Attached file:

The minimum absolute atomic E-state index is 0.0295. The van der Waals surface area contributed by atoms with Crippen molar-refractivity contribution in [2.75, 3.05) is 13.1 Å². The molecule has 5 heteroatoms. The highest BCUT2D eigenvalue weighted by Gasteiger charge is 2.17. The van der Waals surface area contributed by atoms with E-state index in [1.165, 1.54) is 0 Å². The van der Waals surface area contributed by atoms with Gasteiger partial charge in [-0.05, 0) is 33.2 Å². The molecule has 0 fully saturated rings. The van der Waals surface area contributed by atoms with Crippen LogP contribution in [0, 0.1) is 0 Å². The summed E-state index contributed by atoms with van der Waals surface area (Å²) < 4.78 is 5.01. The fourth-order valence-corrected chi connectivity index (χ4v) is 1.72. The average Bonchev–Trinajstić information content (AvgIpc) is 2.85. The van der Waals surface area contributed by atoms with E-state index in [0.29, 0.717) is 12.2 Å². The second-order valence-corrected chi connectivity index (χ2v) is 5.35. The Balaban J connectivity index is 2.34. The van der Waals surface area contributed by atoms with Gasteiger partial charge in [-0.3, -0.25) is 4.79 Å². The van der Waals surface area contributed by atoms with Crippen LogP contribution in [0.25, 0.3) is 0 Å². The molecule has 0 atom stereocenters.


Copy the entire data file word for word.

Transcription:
The minimum absolute atomic E-state index is 0.0295. The van der Waals surface area contributed by atoms with Crippen molar-refractivity contribution in [2.75, 3.05) is 13.1 Å². The molecule has 5 heteroatoms. The highest BCUT2D eigenvalue weighted by Gasteiger charge is 2.17. The van der Waals surface area contributed by atoms with E-state index in [1.165, 1.54) is 0 Å². The van der Waals surface area contributed by atoms with Gasteiger partial charge in [-0.05, 0) is 33.2 Å². The molecule has 0 fully saturated rings. The van der Waals surface area contributed by atoms with Crippen LogP contribution in [0, 0.1) is 0 Å². The summed E-state index contributed by atoms with van der Waals surface area (Å²) < 4.78 is 5.01. The fourth-order valence-corrected chi connectivity index (χ4v) is 1.72. The average Bonchev–Trinajstić information content (AvgIpc) is 2.85. The van der Waals surface area contributed by atoms with E-state index in [0.29, 0.717) is 12.2 Å². The second-order valence-corrected chi connectivity index (χ2v) is 5.35. The Balaban J connectivity index is 2.34. The van der Waals surface area contributed by atoms with Gasteiger partial charge in [-0.3, -0.25) is 4.79 Å². The van der Waals surface area contributed by atoms with Crippen LogP contribution in [0.25, 0.3) is 0 Å². The molecule has 0 atom stereocenters.